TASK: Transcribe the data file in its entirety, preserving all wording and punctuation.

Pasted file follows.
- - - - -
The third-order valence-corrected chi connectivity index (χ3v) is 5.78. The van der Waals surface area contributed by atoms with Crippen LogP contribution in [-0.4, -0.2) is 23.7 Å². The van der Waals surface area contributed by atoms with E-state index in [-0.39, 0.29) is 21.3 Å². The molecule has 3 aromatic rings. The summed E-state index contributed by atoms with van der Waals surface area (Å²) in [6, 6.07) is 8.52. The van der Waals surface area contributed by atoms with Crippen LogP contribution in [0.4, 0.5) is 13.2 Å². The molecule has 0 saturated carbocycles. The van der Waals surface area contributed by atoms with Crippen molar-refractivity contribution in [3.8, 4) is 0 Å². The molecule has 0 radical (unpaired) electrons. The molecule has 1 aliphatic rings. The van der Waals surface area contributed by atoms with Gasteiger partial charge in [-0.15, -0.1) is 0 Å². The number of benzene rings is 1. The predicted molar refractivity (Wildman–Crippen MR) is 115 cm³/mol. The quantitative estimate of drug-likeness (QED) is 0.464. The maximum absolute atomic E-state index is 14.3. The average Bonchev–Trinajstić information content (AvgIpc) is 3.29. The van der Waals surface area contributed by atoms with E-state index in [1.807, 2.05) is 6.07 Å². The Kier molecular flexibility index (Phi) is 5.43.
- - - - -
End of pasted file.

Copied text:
The third-order valence-corrected chi connectivity index (χ3v) is 5.78. The van der Waals surface area contributed by atoms with Crippen LogP contribution in [-0.4, -0.2) is 23.7 Å². The van der Waals surface area contributed by atoms with E-state index in [-0.39, 0.29) is 21.3 Å². The molecule has 3 aromatic rings. The summed E-state index contributed by atoms with van der Waals surface area (Å²) in [6, 6.07) is 8.52. The van der Waals surface area contributed by atoms with Crippen LogP contribution in [0.4, 0.5) is 13.2 Å². The molecule has 0 saturated carbocycles. The van der Waals surface area contributed by atoms with Crippen molar-refractivity contribution in [3.8, 4) is 0 Å². The molecule has 0 radical (unpaired) electrons. The molecule has 1 aliphatic rings. The van der Waals surface area contributed by atoms with Gasteiger partial charge in [-0.15, -0.1) is 0 Å². The number of benzene rings is 1. The predicted molar refractivity (Wildman–Crippen MR) is 115 cm³/mol. The quantitative estimate of drug-likeness (QED) is 0.464. The maximum absolute atomic E-state index is 14.3. The average Bonchev–Trinajstić information content (AvgIpc) is 3.29. The van der Waals surface area contributed by atoms with E-state index in [1.807, 2.05) is 6.07 Å². The Kier molecular flexibility index (Phi) is 5.43.